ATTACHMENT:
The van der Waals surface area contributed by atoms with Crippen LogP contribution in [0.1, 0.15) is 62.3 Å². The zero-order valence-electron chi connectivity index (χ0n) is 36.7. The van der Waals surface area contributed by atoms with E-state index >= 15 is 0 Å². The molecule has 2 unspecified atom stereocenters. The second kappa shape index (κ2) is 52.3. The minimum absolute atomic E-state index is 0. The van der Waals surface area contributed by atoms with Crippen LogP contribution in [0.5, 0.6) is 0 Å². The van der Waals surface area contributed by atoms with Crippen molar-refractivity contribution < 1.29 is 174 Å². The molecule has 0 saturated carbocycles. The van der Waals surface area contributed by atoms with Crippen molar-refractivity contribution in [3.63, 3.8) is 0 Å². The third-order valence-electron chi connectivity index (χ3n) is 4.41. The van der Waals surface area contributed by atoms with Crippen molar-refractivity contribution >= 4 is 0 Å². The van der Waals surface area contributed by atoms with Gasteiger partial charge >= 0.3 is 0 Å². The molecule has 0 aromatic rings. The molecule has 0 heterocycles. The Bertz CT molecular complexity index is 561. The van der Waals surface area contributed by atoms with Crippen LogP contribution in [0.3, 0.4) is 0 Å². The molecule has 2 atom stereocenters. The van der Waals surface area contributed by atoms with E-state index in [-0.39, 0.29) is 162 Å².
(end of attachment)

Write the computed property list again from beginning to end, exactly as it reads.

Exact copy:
The van der Waals surface area contributed by atoms with Crippen LogP contribution in [0.1, 0.15) is 62.3 Å². The zero-order valence-electron chi connectivity index (χ0n) is 36.7. The van der Waals surface area contributed by atoms with E-state index >= 15 is 0 Å². The molecule has 2 unspecified atom stereocenters. The second kappa shape index (κ2) is 52.3. The minimum absolute atomic E-state index is 0. The van der Waals surface area contributed by atoms with Crippen LogP contribution in [0.5, 0.6) is 0 Å². The van der Waals surface area contributed by atoms with Crippen molar-refractivity contribution < 1.29 is 174 Å². The molecule has 0 saturated carbocycles. The van der Waals surface area contributed by atoms with Crippen molar-refractivity contribution in [3.63, 3.8) is 0 Å². The third-order valence-electron chi connectivity index (χ3n) is 4.41. The van der Waals surface area contributed by atoms with Crippen molar-refractivity contribution >= 4 is 0 Å². The van der Waals surface area contributed by atoms with Gasteiger partial charge >= 0.3 is 0 Å². The molecule has 0 aromatic rings. The molecule has 0 heterocycles. The Bertz CT molecular complexity index is 561. The van der Waals surface area contributed by atoms with Crippen LogP contribution in [0.3, 0.4) is 0 Å². The molecule has 2 atom stereocenters. The van der Waals surface area contributed by atoms with E-state index in [-0.39, 0.29) is 162 Å².